In the Book of Revelation for example Babylon, a code word for Rome, more generally connotes the citadel of worldly power and evil. Blake of course used it in the same way. He used geographical locations of all sorts to point to spiritual realities. Africa symbolizes slavery in all its forms, particularly the "mind forg'd manacles" (from London) of the moral law. America symbolizes the hope of freedom. In the 16th plate of 'Jerusalem' (J16.36ff; E160) Blake went to extremes with this sort of symbolization; he superimposed the territorial tribes of Israel upon the map of England. The lapse into obscurantism was an unfortunate attempt to evoke spiritual values from a very prosaic material reality.
He more often succeeded in translating historical events and personages into spiritual realities. Constantine and Charlemayne symbolize war with religion as its handmaid. Albion is Blake's master symbol for Man, but sometimes Moses symbolizes Man; Michael and Satan then symbolize the forces of light and darkness in contest for Man. In Blake's last great work, Job became the archetypal man.
Some of his symbols (Orc, Urizen, Los) Blake elaborated into the dramatis personae of his complete myth. Their identities, not immediately apparent, grow and take on new and fuller meaning throughout a life time of reading Blake. The fascination of the prophecies lies in watching these strange symbols come forth from the mists of confusion and speak with ever increasing authority to the reader about himself and his world.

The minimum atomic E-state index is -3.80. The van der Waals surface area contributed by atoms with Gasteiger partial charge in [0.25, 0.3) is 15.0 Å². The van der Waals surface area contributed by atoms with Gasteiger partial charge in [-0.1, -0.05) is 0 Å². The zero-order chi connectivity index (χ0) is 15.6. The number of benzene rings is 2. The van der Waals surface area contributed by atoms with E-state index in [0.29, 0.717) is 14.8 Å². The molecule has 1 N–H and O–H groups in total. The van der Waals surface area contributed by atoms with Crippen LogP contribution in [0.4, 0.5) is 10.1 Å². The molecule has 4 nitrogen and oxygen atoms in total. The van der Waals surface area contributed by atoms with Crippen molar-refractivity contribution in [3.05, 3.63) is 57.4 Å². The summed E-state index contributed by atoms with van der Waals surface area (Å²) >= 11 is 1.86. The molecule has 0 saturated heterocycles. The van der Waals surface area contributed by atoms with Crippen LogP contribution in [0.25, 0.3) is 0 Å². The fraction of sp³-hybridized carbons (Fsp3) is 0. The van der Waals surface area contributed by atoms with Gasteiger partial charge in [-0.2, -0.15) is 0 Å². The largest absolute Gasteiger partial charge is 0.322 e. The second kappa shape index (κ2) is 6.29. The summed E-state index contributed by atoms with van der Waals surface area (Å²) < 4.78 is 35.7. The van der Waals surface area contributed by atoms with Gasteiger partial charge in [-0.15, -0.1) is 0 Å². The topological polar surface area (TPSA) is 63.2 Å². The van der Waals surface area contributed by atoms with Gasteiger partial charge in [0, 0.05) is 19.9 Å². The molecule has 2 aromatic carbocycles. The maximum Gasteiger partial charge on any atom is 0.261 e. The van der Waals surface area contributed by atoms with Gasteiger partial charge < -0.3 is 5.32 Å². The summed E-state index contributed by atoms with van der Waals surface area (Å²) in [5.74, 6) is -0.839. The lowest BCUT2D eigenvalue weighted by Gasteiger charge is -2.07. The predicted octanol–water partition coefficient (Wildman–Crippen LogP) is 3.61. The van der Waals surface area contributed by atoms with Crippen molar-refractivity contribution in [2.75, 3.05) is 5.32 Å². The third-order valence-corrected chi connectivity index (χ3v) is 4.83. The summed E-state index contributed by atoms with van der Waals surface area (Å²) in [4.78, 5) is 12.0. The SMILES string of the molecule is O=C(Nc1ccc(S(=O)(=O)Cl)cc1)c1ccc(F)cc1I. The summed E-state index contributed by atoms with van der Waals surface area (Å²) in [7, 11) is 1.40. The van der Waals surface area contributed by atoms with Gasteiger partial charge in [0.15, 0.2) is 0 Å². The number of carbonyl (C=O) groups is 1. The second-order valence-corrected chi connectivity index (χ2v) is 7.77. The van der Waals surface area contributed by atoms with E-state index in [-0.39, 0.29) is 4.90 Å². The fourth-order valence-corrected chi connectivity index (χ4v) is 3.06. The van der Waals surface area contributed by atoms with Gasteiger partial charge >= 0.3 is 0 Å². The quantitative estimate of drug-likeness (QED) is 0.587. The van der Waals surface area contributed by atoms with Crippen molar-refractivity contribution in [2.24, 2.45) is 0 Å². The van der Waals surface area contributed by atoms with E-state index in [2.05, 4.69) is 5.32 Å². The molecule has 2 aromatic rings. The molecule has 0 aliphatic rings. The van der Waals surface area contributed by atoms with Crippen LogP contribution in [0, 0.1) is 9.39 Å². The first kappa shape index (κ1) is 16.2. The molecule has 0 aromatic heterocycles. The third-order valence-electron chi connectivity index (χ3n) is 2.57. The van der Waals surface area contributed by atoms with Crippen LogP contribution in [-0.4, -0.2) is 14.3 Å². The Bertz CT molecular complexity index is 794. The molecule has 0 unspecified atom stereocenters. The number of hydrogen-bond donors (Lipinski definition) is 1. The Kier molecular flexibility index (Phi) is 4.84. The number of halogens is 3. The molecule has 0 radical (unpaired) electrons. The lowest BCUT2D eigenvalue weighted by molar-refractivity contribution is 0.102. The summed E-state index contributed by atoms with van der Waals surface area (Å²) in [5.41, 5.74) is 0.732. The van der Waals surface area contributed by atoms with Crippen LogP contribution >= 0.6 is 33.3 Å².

Beginning with the traditional language of symbolic discourse Blake learned to translate every facet of man's experience into a symbol of the ultimate:
...Each grain of Sand,
Every Stone on the Land,
Each rock & each hill,
Each fountain & rill,
Each herb & each tree,
Mountain, hill, earth & sea,
Cloud, Meteor & Star,
Are Men Seen Afar. (from Blake poem, To Thomas Butts)
And two years later, in another letter poem:
For double the vision my Eyes do see,
And a double vision is always with me.
With my inward Eye 'tis an old Man grey;
With my outward, a Thistle across my way.
Blake used earlier works of art as symbols which he put together to convey his thoughts about the eternal struggle and flux of values. He used the Bible, Milton, earlier Blake in the same way, all as a reservoir of ideational symbols combined into new forms to convey spiritual truth. This habit of mind can be described awkwardly at best. But it can be experienced vividly by the reader who will live into Blake's poetry. It's one of the ways in which he expressed his "desire of raising other men into a perception of the infinite".